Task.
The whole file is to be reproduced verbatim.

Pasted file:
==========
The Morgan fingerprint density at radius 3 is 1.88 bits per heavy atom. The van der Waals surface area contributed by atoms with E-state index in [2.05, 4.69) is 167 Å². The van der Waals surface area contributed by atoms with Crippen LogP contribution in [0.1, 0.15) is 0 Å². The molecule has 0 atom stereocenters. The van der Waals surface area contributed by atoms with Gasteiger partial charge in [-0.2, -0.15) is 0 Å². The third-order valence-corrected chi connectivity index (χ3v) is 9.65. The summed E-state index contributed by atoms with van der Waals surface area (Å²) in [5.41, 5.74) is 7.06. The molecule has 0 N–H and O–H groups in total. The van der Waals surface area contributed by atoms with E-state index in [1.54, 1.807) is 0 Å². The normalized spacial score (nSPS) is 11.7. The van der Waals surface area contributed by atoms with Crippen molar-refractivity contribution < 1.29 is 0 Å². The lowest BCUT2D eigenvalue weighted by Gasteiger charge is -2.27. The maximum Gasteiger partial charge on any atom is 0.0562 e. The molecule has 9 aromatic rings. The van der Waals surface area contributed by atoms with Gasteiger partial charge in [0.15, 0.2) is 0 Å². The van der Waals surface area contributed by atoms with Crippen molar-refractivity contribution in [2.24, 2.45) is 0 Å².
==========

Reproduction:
The Morgan fingerprint density at radius 3 is 1.88 bits per heavy atom. The van der Waals surface area contributed by atoms with E-state index in [2.05, 4.69) is 167 Å². The van der Waals surface area contributed by atoms with Crippen LogP contribution in [0.1, 0.15) is 0 Å². The molecule has 0 atom stereocenters. The van der Waals surface area contributed by atoms with Gasteiger partial charge in [-0.2, -0.15) is 0 Å². The third-order valence-corrected chi connectivity index (χ3v) is 9.65. The summed E-state index contributed by atoms with van der Waals surface area (Å²) in [5.41, 5.74) is 7.06. The molecule has 0 N–H and O–H groups in total. The van der Waals surface area contributed by atoms with E-state index in [1.54, 1.807) is 0 Å². The normalized spacial score (nSPS) is 11.7. The van der Waals surface area contributed by atoms with Crippen molar-refractivity contribution < 1.29 is 0 Å². The lowest BCUT2D eigenvalue weighted by Gasteiger charge is -2.27. The maximum Gasteiger partial charge on any atom is 0.0562 e. The molecule has 9 aromatic rings. The van der Waals surface area contributed by atoms with Gasteiger partial charge in [0.15, 0.2) is 0 Å². The van der Waals surface area contributed by atoms with Crippen molar-refractivity contribution in [2.24, 2.45) is 0 Å².